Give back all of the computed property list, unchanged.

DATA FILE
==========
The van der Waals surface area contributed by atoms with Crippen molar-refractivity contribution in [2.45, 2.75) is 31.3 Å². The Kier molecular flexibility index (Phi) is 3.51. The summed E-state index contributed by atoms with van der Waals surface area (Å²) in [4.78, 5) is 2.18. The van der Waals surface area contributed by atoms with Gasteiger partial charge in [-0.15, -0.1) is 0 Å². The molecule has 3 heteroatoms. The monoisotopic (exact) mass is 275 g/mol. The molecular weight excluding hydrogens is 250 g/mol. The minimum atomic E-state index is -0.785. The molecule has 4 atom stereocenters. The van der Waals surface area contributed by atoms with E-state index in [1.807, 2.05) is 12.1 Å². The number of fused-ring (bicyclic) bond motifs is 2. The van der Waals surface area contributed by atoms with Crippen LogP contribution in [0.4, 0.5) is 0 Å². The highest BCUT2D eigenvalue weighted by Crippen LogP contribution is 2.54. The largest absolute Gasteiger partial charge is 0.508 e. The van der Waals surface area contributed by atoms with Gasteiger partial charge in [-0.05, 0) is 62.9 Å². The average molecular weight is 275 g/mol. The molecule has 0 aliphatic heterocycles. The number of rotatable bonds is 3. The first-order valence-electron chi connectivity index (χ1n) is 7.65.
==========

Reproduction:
The van der Waals surface area contributed by atoms with Crippen molar-refractivity contribution in [2.45, 2.75) is 31.3 Å². The Kier molecular flexibility index (Phi) is 3.51. The summed E-state index contributed by atoms with van der Waals surface area (Å²) in [4.78, 5) is 2.18. The van der Waals surface area contributed by atoms with Gasteiger partial charge in [-0.15, -0.1) is 0 Å². The molecule has 3 heteroatoms. The monoisotopic (exact) mass is 275 g/mol. The molecular weight excluding hydrogens is 250 g/mol. The minimum atomic E-state index is -0.785. The molecule has 4 atom stereocenters. The van der Waals surface area contributed by atoms with E-state index in [1.807, 2.05) is 12.1 Å². The number of fused-ring (bicyclic) bond motifs is 2. The van der Waals surface area contributed by atoms with Crippen LogP contribution in [0.4, 0.5) is 0 Å². The highest BCUT2D eigenvalue weighted by Crippen LogP contribution is 2.54. The largest absolute Gasteiger partial charge is 0.508 e. The van der Waals surface area contributed by atoms with Gasteiger partial charge in [-0.05, 0) is 62.9 Å². The average molecular weight is 275 g/mol. The molecule has 0 aliphatic heterocycles. The number of rotatable bonds is 3. The first-order valence-electron chi connectivity index (χ1n) is 7.65.